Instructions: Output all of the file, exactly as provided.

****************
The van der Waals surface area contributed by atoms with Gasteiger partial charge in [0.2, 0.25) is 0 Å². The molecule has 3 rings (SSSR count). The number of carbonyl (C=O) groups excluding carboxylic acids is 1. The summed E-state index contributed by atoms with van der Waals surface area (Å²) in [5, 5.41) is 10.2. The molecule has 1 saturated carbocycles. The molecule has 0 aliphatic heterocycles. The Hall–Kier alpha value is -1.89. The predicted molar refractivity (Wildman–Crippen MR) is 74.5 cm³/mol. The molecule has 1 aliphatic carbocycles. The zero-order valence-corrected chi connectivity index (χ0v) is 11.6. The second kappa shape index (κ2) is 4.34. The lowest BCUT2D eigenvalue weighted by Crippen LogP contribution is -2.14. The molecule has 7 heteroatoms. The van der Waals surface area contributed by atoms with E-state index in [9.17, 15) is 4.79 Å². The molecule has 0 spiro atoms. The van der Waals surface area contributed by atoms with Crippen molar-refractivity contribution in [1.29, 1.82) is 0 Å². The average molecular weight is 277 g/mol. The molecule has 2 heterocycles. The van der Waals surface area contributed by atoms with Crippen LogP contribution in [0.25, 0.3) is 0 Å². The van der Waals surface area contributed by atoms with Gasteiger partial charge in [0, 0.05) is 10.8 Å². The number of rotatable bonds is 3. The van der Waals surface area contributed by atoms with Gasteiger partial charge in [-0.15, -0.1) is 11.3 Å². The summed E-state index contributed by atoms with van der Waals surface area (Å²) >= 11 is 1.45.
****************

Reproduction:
The van der Waals surface area contributed by atoms with Gasteiger partial charge in [0.2, 0.25) is 0 Å². The molecule has 3 rings (SSSR count). The number of carbonyl (C=O) groups excluding carboxylic acids is 1. The summed E-state index contributed by atoms with van der Waals surface area (Å²) in [5, 5.41) is 10.2. The molecule has 1 saturated carbocycles. The molecule has 0 aliphatic heterocycles. The Hall–Kier alpha value is -1.89. The predicted molar refractivity (Wildman–Crippen MR) is 74.5 cm³/mol. The molecule has 1 aliphatic carbocycles. The zero-order valence-corrected chi connectivity index (χ0v) is 11.6. The second kappa shape index (κ2) is 4.34. The lowest BCUT2D eigenvalue weighted by Crippen LogP contribution is -2.14. The molecule has 7 heteroatoms. The van der Waals surface area contributed by atoms with E-state index in [9.17, 15) is 4.79 Å². The molecule has 0 spiro atoms. The van der Waals surface area contributed by atoms with Crippen molar-refractivity contribution in [1.29, 1.82) is 0 Å². The average molecular weight is 277 g/mol. The molecule has 2 heterocycles. The van der Waals surface area contributed by atoms with Crippen LogP contribution in [0.25, 0.3) is 0 Å². The van der Waals surface area contributed by atoms with Gasteiger partial charge in [0, 0.05) is 10.8 Å². The number of rotatable bonds is 3. The van der Waals surface area contributed by atoms with Gasteiger partial charge in [-0.15, -0.1) is 11.3 Å². The summed E-state index contributed by atoms with van der Waals surface area (Å²) >= 11 is 1.45.